R.S. Sarkaria, J.
1. This is an appeal under Section 2 of the Supreme Court Enlargement of Criminal Appellate Jurisdiction Act, 1970. It is directed against an appellate judgment of the High Court of Rajasthan whereby the acquittal of the appellant was set aside and converted into a conviction under Section 302 read with Section 34, Penal Code. The facts are as follows:
2. Birdhichand deceased was a goldsmith. He had a shop in Purani Mandi, Aimer. He used to reside in his house at Aimer at some distance from his shop. He used to keep his cash and valuables in a safe in his shop He had raised funds to start new business. He had received a loan of Rs. 5.000/- in instalments from the Rehabilitation Department. He had raised funds by selling some property, also.
3. Shivprasad another resident of Aimar. was a friend of the deceased. The appellant, Phoolchand is a resident of Kishansarh and is the brother of Shivprasad's wife.
4. The prosecution case, as it emerges from the record, is, that Phoolchand and Shivprasad hatched a conspiracy to murder Birdhichand with a view to take away cash and valuables from his shop.
5. On May 20, 1966. in the evening, Phoolchand and Shivprasad went to Shamlal. the Caretaker of the Tourist Bungalow at Pushkar, which is about. 21 miles from Kishangarh. There, they talked to Shamlal who also joined them in the conspiracy. When these three were conferring with each other in confidence, Jagmohan, the Farash-cum-Chowkidar of the bungalow also came there. Shamlal asked Jagmohan to go away as he did not want him to intrude into their conversation. Jagmohan obeyed.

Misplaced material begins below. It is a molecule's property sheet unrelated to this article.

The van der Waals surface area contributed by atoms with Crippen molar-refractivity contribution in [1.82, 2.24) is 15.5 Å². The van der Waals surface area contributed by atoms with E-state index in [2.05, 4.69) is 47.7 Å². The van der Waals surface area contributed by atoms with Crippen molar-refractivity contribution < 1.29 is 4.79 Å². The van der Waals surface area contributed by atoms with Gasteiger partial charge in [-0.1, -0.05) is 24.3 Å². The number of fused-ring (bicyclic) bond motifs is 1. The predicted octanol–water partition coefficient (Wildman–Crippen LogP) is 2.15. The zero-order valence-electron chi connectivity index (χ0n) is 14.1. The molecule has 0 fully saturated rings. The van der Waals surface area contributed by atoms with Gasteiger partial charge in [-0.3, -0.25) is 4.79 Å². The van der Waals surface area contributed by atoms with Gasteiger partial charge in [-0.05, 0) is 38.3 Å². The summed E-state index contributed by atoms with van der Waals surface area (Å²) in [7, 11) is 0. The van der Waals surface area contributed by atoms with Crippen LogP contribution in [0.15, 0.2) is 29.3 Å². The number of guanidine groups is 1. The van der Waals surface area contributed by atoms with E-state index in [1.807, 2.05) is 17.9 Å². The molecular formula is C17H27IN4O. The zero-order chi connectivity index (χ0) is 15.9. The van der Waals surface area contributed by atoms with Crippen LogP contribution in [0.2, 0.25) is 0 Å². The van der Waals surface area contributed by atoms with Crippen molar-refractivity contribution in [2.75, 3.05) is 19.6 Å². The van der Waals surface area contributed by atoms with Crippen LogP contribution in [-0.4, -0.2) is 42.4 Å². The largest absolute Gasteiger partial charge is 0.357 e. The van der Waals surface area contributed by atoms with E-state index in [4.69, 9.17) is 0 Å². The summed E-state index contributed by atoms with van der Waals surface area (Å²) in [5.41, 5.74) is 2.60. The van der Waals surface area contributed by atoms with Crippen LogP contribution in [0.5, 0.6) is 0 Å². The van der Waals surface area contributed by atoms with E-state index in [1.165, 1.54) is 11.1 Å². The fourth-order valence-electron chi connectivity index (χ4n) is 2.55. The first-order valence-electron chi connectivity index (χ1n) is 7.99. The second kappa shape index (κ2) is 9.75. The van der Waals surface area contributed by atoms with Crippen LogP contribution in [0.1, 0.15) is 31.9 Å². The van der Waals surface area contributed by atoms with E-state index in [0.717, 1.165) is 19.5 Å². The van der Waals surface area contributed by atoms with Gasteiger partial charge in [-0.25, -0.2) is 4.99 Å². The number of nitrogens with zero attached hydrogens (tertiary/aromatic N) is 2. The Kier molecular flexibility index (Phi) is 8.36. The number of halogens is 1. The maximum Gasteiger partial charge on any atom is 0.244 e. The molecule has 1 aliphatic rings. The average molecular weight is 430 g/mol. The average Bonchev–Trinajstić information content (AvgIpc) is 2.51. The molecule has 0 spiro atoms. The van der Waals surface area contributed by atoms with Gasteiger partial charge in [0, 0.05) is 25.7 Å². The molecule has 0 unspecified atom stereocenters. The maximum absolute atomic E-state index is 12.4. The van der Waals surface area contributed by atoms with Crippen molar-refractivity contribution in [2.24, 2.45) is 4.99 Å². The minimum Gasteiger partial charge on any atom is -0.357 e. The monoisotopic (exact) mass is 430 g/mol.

6. On May 21, 1966, at about 8 p.m., Shivprasad and Phoolchand both went to the house of Birdhichand. Phoolchand remained outside while Shivprasad went to the poli of the house and called Birdhichand. As Birdhichand was, at that time, in the latrine, his daughter, Chandrakala, aged 11 years, responded to the call. She went downstairs and met Shivprasad. She saw Phoolchand standing at a short distance behind Shivprasad near the Chabutra. Shivprasad told her that he wanted to see Birdhichand. In the meantime Birdhichand came out of the latrine. His wife, Shanti who was on the 1st floor, asked him to take his dinner. Birdhichand put on his shirt and told her that Shivprasad and Phoolchand were waiting outside and that he would return within five minutes after seeing them. He asked his wife, that she should in the meantime prepare mango juice.